5

When I start a page with \vspace*, there is an extra space in addition to what I specify in the vspace.

In this example, without the \vspace the top of the first line begins at 1 inch from the top of the page, as expected. When I uncomment the \vspace line, though, the first line begins about 2 1/8" from the top, instead of 2 inches as I would expect.

\documentclass{article}
\usepackage[margin=1in]{geometry}
\begin{document}
%\vspace*{1in}
First line
\end{document}

How, then, do I begin a page with a specified exact amount of blank space?

Thesis title pages with strict university requirements would be one example where this is needed.

  • Precisely \baselineskip. – egreg May 28 '15 at 20:39
  • @egreg Meaning the vspace adds an extra \baselineskip in addition to its argument? – musarithmia May 28 '15 at 20:40
  • Yes, in this particular case. :( – egreg May 28 '15 at 20:43
6

TeX tries to align the base lines of the first line of the pages. The base line of the first element on the page is put with distance \topskip unless the element is larger.

Example without \vspace*:

\documentclass{article}
\usepackage[margin=1in]{geometry}

\showboxdepth=\maxdimen
\showboxbreadth=\maxdimen
\tracingonline=1
\typeout{\noexpand\topskip = \the\topskip}
\typeout{\noexpand\baselineskip = \the\baselineskip}

\begin{document}
% \vspace*{1in}
First line

\showlists
\end{document}

Log output:

\topskip = 10.0pt
\baselineskip = 12.0pt
[...]
### vertical mode entered at line 0
### current page:
\write-{}
\glue(\topskip) 3.05556
\hbox(6.94444+0.0)x469.75502, glue set 414.8105fil
.\hbox(0.0+0.0)x15.0
.\OT1/cmr/m/n/10 F
.\OT1/cmr/m/n/10 i
.\OT1/cmr/m/n/10 r
.\OT1/cmr/m/n/10 s
.\OT1/cmr/m/n/10 t
[...]

The height of the first line is 6.94444 pt, \topskip has value 10 pt, therefore TeX inserts an additional 3.05556 pt at the top of the page to move the base line to the full 10 pt.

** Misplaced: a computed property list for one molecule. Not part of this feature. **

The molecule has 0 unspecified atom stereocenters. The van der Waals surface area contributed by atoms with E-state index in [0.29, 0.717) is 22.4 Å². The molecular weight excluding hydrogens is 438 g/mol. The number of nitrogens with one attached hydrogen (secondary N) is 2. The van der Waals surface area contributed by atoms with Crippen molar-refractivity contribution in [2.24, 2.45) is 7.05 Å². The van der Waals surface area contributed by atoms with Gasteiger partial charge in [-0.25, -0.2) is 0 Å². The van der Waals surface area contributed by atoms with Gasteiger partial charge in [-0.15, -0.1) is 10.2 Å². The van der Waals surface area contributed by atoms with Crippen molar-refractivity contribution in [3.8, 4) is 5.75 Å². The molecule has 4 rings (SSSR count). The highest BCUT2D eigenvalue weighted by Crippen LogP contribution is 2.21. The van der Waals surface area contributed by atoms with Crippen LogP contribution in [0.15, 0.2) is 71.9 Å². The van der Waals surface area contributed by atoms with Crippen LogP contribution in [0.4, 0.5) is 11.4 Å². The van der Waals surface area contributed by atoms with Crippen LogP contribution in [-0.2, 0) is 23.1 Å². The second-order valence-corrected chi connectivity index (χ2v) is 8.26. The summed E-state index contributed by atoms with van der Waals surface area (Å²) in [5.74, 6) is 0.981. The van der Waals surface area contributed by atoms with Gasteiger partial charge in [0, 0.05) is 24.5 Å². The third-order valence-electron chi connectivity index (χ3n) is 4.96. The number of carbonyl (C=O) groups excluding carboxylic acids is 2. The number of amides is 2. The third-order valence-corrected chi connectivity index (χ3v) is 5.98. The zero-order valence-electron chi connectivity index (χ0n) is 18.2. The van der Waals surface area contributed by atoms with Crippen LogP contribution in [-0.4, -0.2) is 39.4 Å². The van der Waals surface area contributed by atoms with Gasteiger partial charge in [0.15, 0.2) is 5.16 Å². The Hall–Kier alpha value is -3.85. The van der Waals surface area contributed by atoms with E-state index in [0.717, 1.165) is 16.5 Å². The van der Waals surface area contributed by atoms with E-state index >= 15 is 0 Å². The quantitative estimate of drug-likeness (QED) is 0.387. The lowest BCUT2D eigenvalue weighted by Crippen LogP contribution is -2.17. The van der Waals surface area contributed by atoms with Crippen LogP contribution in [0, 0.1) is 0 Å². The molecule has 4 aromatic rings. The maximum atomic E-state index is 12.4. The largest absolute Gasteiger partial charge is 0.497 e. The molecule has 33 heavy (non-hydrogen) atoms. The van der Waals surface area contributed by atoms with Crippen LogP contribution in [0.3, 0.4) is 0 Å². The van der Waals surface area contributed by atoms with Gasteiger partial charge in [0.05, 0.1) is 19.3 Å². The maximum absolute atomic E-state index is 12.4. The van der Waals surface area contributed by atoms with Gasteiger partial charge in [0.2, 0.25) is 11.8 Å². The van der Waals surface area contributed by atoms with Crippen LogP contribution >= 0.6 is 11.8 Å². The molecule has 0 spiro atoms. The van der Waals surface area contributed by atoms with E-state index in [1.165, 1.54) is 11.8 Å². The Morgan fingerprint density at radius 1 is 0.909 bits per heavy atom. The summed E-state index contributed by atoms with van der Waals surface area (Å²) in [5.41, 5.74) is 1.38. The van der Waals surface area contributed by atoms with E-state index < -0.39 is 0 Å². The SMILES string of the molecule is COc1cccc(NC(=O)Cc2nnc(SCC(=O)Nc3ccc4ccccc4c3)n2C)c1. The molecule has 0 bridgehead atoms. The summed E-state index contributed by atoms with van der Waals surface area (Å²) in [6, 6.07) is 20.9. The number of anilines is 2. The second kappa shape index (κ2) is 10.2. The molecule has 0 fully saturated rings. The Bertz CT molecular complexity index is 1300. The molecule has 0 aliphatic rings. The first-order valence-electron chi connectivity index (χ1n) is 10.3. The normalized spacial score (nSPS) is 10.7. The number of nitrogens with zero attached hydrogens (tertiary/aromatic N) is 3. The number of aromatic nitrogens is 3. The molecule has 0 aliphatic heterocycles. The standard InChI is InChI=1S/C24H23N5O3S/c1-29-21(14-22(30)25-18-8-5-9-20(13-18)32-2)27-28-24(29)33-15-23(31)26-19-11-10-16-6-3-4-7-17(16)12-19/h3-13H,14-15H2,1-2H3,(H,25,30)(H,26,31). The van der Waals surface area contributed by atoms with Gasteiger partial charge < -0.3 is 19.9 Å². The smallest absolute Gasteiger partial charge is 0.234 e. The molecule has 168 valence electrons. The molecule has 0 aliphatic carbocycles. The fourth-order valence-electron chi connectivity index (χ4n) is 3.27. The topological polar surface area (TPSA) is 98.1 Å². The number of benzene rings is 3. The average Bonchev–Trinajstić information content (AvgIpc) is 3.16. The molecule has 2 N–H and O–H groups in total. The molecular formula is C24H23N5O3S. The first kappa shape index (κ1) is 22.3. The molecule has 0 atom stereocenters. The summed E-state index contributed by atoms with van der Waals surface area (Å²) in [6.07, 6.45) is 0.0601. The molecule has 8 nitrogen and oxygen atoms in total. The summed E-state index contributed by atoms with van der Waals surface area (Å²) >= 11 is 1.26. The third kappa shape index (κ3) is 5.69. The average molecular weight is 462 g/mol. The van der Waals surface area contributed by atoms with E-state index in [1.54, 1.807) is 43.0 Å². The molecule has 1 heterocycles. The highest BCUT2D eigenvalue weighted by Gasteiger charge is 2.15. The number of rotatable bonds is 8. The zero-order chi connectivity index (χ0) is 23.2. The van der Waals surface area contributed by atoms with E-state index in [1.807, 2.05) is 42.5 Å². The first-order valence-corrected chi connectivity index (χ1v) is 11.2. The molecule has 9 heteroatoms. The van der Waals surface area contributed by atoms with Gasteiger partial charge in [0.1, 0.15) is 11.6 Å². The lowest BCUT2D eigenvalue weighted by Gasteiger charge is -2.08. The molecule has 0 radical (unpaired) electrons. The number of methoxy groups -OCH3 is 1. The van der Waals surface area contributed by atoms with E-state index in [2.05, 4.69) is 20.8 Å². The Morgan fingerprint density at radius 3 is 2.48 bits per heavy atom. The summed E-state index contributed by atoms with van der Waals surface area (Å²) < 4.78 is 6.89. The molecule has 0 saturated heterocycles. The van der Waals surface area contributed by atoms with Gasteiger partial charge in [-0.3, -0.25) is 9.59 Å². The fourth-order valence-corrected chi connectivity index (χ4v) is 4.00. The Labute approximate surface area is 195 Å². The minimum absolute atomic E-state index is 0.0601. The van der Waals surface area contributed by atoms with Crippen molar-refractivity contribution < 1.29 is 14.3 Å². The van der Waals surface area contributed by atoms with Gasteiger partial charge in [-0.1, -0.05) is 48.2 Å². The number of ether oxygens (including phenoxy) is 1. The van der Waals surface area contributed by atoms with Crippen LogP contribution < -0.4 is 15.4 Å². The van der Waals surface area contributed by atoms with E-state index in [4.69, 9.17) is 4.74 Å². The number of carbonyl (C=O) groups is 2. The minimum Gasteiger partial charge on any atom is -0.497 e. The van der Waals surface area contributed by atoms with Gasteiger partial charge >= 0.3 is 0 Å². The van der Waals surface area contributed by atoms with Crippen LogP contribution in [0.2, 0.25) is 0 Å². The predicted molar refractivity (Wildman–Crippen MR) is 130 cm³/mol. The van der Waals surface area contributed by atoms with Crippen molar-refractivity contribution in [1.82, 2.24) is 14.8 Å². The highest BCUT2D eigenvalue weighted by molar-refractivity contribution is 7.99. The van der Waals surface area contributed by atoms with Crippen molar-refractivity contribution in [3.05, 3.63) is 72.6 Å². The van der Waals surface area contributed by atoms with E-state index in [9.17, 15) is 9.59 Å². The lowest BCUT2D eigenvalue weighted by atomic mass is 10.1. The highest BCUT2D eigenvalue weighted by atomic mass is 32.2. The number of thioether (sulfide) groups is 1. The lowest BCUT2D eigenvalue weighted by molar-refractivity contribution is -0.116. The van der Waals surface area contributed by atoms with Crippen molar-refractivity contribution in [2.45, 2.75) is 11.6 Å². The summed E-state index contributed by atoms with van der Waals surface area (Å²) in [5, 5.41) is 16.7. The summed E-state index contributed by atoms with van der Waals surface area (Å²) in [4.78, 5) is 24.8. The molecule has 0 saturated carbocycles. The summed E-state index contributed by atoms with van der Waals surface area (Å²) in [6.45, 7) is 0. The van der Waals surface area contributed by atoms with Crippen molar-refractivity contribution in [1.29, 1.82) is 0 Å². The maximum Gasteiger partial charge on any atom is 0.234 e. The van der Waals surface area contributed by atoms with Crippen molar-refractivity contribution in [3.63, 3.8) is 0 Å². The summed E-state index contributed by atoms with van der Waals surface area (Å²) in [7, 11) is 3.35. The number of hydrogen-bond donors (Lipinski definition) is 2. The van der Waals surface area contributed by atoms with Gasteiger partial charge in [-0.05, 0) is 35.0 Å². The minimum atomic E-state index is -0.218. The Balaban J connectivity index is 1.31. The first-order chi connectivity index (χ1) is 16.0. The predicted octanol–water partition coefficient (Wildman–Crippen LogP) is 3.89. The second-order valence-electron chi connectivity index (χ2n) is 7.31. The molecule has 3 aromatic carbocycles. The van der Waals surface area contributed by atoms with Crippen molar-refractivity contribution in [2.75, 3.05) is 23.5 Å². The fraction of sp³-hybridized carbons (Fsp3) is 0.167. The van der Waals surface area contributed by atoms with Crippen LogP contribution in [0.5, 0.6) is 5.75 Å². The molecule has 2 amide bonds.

Now the example with \vspace*:

### vertical mode entered at line 0
### current page:
\write-{}
\glue(\topskip) 10.0
\rule(0.0+0.0)x*
\penalty 10000
\glue 72.26999
\glue 0.0
\glue(\parskip) 0.0 plus 1.0
\glue(\baselineskip) 5.05556
\hbox(6.94444+0.0)x469.75502, glue set 414.8105fil
.\hbox(0.0+0.0)x15.0
.\OT1/cmr/m/n/10 F
.\OT1/cmr/m/n/10 i
.\OT1/cmr/m/n/10 r
.\OT1/cmr/m/n/10 s
.\OT1/cmr/m/n/10 t

TeX removes glue at the start of the page. The star form \vspace* prevents this by starting with an invisible rule, its height and depth are zero pt. The rule is also the top element and TeX inserts the full \topskip to move the base line of the rule at the same height as the line in of the previous example. Then the glue amount of 72 pt from the argument of \vspace*{1in} follows. A new paragraph starts with the insertion of \parskip (here 0 pt) and the first line is set according to \baselineskip to get equally vertically spaced lines. The amount is 12 pt, the height of the line is 6.94444 pt and the remaining amount of 5.05556 pt is added.

First case: \topskip - ht(first line) = 3.05556 pt

Second case:
  Full \topskip = 10 pt
  \vspace = 1 in = 72.26999 pt
  \parskip = 0 pt
  \baselineskip - ht(first line) = 5.05556 pt
Sum = 1 in + 15.05556 pt

Thus the spacing can be fixed by removing the unwanted spaces:

\vspace*{1in}
\vspace{-\parskip}
\vspace{-\baselineskip}
% next element smaller than \topskip and \baselineskip
  • if the height of the text line is not higher than \baselineskip and \topskip (e.g., usually a normal text line) or
  • if \baselineskip has the same amount as \topskip (the latter is usually smaller and therefore unlikely to happen).

Otherwise the height of the following element needs to be known or measured in order to calculate and compare, which parts of \baselineskip and topskip would be added.

If the height of the first element is larger than both \baselineskip and \topskip, the error will be the difference between them. Then the correct space can be achieved by

\vspace*{1in}
\vspace{-\parskip}
\vspace{-\topskip}
% next element larger than \baselineskip and \topskip

If it is not clear, where the \vspace* will go, then the following also works, if the space is set in the middle of the page:

\vspace{\parskip}
\vspace{\baselineskip}
\vspace*{1in}
\vspace{-\parskip}
\vspace{-\baselineskip}

The first two \vspace are discarded at the top of a new page.

| improve this answer | |
  • Indeed, Plain TeX has \topglue for the top of the page and \vglue for other places; \vglue is the analog of \vspace*. – egreg May 28 '15 at 20:53
  • So, I could do this: \newcommand{\topvspace}[1]{\vspace*{#1}\vspace{-\parskip}\vspace{-\baselineskip}}. Though it sounds like that won't work all the time. – musarithmia May 28 '15 at 20:58
  • @AndrewCashner Yes, this should work most of the time. And the error for the other rarer cases is limited by the difference between \topskip and \baselineskip. – Heiko Oberdiek May 28 '15 at 21:04
  • If using geometry, I suppose I could also issue a new page geometry command to increase the top margin on that page. – musarithmia May 29 '15 at 0:26
  • @AndrewCashner However, changing the geometry of a page requires hard page breaks before and after the page. – Heiko Oberdiek May 29 '15 at 3:04

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